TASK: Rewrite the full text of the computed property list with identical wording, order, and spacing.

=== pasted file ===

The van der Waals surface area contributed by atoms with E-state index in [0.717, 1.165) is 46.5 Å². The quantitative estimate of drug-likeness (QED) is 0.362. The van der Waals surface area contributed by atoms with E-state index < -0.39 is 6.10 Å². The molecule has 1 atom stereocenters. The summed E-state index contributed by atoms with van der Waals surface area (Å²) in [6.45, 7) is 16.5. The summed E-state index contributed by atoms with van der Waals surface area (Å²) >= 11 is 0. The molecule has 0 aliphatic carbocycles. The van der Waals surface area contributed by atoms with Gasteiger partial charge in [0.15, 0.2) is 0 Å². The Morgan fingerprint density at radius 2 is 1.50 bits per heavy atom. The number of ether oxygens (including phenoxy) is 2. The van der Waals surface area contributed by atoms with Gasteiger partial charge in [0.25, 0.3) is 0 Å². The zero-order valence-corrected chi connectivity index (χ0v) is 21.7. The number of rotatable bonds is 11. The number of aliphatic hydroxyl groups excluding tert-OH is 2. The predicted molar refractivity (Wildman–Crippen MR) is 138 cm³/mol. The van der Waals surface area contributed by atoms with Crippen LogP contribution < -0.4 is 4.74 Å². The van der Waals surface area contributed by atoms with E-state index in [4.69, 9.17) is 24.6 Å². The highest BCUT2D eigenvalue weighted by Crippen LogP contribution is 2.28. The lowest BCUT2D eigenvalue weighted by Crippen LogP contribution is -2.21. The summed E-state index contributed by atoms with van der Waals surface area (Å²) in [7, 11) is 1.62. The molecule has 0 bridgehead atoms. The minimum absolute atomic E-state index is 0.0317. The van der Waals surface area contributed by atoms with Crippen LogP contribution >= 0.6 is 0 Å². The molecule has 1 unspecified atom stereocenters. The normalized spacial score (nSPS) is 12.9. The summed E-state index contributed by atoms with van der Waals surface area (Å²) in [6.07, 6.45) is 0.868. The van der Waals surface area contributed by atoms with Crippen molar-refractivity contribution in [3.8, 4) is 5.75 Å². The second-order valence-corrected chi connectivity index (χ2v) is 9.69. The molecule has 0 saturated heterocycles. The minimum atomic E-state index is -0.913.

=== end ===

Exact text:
The van der Waals surface area contributed by atoms with E-state index in [0.717, 1.165) is 46.5 Å². The quantitative estimate of drug-likeness (QED) is 0.362. The van der Waals surface area contributed by atoms with E-state index < -0.39 is 6.10 Å². The molecule has 1 atom stereocenters. The summed E-state index contributed by atoms with van der Waals surface area (Å²) in [6.45, 7) is 16.5. The summed E-state index contributed by atoms with van der Waals surface area (Å²) >= 11 is 0. The molecule has 0 aliphatic carbocycles. The van der Waals surface area contributed by atoms with Gasteiger partial charge in [0.15, 0.2) is 0 Å². The Morgan fingerprint density at radius 2 is 1.50 bits per heavy atom. The number of ether oxygens (including phenoxy) is 2. The van der Waals surface area contributed by atoms with Gasteiger partial charge in [0.25, 0.3) is 0 Å². The zero-order valence-corrected chi connectivity index (χ0v) is 21.7. The number of rotatable bonds is 11. The number of aliphatic hydroxyl groups excluding tert-OH is 2. The predicted molar refractivity (Wildman–Crippen MR) is 138 cm³/mol. The van der Waals surface area contributed by atoms with Crippen LogP contribution < -0.4 is 4.74 Å². The van der Waals surface area contributed by atoms with E-state index in [4.69, 9.17) is 24.6 Å². The highest BCUT2D eigenvalue weighted by Crippen LogP contribution is 2.28. The lowest BCUT2D eigenvalue weighted by Crippen LogP contribution is -2.21. The summed E-state index contributed by atoms with van der Waals surface area (Å²) in [7, 11) is 1.62. The molecule has 0 bridgehead atoms. The minimum absolute atomic E-state index is 0.0317. The van der Waals surface area contributed by atoms with Crippen LogP contribution >= 0.6 is 0 Å². The molecule has 1 unspecified atom stereocenters. The normalized spacial score (nSPS) is 12.9. The summed E-state index contributed by atoms with van der Waals surface area (Å²) in [6.07, 6.45) is 0.868. The van der Waals surface area contributed by atoms with Crippen molar-refractivity contribution in [3.8, 4) is 5.75 Å². The second-order valence-corrected chi connectivity index (χ2v) is 9.69. The molecule has 0 saturated heterocycles. The minimum atomic E-state index is -0.913.